Laurie Halse Anderson is not one to shy away from difficult topics. Her debut novel Speak dealing with the issue of teen rape was, lets just say, incredible. In her latest, Wintergirls, Anderson deftly addresses the devastating effects of eating disorders.
Wintergirls is the story of Lia who daily fights a battle between herself and food. She's already been hospitalized twice for her eating disorder where she played the 'recovery game' until doctors and parents were satisfied and gave her enough breathing room to go back to her old habits. It's the one thing Lia constantly concentrates on in the midst of divorced parents who are too busy to notice her and school that doesn't really matter. How many calories (or lack there of) each day. How much she exercises. But then Lia begins to face the realities of her choices when she finds out that her (ex)best friend, Cassie, who also had an eating disorder, has died. As she stumbles deeper into grief, Lia tries to determine not the reason why Cassie killed herself, but why not?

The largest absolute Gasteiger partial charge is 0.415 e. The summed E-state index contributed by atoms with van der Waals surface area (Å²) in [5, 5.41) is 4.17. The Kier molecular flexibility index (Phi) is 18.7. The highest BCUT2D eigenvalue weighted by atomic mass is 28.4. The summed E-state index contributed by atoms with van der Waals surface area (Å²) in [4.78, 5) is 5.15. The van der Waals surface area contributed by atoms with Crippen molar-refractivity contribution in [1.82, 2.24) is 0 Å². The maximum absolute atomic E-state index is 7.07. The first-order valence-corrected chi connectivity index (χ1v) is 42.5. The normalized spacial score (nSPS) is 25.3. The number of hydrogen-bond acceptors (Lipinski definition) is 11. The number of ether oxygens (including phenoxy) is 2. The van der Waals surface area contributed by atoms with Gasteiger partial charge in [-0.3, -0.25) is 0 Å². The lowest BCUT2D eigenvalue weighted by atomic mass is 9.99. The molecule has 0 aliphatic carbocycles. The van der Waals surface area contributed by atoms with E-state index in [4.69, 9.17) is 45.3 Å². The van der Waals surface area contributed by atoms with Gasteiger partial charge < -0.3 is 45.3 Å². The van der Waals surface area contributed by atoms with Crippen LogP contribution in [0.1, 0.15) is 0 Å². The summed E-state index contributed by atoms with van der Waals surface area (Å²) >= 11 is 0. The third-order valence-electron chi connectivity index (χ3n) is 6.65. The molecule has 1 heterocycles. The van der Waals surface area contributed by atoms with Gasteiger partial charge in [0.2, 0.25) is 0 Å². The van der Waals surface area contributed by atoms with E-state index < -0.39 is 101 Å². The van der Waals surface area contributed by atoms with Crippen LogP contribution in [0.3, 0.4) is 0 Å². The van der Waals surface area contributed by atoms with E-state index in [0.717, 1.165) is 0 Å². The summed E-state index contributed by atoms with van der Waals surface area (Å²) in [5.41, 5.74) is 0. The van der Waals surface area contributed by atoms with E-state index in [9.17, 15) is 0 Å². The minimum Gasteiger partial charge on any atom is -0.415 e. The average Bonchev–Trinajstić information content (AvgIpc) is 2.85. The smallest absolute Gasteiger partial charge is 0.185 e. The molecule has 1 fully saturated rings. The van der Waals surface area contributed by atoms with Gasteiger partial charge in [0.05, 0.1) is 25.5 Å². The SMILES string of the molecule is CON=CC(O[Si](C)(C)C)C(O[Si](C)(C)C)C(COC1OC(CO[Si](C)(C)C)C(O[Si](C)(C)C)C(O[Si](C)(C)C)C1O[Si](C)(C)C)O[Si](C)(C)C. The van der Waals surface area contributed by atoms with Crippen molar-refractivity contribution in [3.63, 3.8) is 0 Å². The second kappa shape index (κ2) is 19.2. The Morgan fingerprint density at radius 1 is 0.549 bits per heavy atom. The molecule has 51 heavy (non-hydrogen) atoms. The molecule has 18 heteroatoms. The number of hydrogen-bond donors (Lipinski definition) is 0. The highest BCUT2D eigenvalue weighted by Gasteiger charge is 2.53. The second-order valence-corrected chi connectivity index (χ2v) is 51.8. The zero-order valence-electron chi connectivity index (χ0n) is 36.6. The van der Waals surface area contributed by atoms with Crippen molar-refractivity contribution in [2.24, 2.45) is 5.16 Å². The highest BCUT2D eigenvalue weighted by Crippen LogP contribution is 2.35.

What amazes me is how accurately Anderson is able to portray a teenager who feels constantly at odds with her family, herself and especially food. She is so isolated, so alone with the pain and destructive feelings in her head it seems to the reader she'll never be able to pull herself out. Lia's isolation is underscored by her nightly visits to supersecret and honestly so competely depressing online chat groups for anorexic/bulimic girls who discuss their struggle to lose that last 10, 15, even 25 pounds. Nameless girls who like Lia try to control the chaos of their lives by controlling their body.
Wintergirls was not an easy read nor was it easy to put down. I alternated between pity, depression and down right horror at the things Lia put herself and consequently, her family through. Though this is a teen novel, I would hesitate to give it to just any teen girl - it's something that needs to be digested with a little bit of maturity and sensitivity. But was it a heartbreaking beautiful novel that will stick with me a long time? Absolutely.
If you're looking for a movie tie-in, I'd recommend the moving HBO documentary Thin.
Summer Reading Blitz update: 4/30